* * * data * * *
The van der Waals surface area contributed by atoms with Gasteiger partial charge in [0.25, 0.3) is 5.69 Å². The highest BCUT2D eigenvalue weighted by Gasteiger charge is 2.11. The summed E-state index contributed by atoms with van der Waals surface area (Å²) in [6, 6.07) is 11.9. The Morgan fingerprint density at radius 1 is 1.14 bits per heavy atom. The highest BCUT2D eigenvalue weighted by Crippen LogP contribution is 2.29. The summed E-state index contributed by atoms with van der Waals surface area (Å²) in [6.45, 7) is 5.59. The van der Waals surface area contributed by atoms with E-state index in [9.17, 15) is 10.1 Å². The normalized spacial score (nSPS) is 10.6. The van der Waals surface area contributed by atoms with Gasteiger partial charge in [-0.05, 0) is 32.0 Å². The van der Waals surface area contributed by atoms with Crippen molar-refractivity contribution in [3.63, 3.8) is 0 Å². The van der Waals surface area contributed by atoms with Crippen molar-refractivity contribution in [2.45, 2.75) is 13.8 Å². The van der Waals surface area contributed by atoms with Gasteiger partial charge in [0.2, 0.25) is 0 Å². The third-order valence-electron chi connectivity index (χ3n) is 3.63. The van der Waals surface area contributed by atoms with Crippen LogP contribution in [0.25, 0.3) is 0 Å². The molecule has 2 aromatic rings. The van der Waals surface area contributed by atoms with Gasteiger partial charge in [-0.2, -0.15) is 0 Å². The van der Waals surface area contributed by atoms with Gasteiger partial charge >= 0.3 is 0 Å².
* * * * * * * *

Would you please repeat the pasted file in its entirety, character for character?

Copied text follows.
The van der Waals surface area contributed by atoms with Gasteiger partial charge in [0.25, 0.3) is 5.69 Å². The highest BCUT2D eigenvalue weighted by Gasteiger charge is 2.11. The summed E-state index contributed by atoms with van der Waals surface area (Å²) in [6, 6.07) is 11.9. The Morgan fingerprint density at radius 1 is 1.14 bits per heavy atom. The highest BCUT2D eigenvalue weighted by Crippen LogP contribution is 2.29. The summed E-state index contributed by atoms with van der Waals surface area (Å²) in [6.45, 7) is 5.59. The van der Waals surface area contributed by atoms with E-state index in [9.17, 15) is 10.1 Å². The normalized spacial score (nSPS) is 10.6. The van der Waals surface area contributed by atoms with Gasteiger partial charge in [-0.05, 0) is 32.0 Å². The van der Waals surface area contributed by atoms with Crippen molar-refractivity contribution in [3.63, 3.8) is 0 Å². The van der Waals surface area contributed by atoms with Crippen molar-refractivity contribution in [2.45, 2.75) is 13.8 Å². The van der Waals surface area contributed by atoms with Gasteiger partial charge in [0.2, 0.25) is 0 Å². The third-order valence-electron chi connectivity index (χ3n) is 3.63. The van der Waals surface area contributed by atoms with Crippen LogP contribution in [0.25, 0.3) is 0 Å². The molecule has 2 aromatic rings. The van der Waals surface area contributed by atoms with Gasteiger partial charge in [-0.2, -0.15) is 0 Å². The van der Waals surface area contributed by atoms with Gasteiger partial charge >= 0.3 is 0 Å².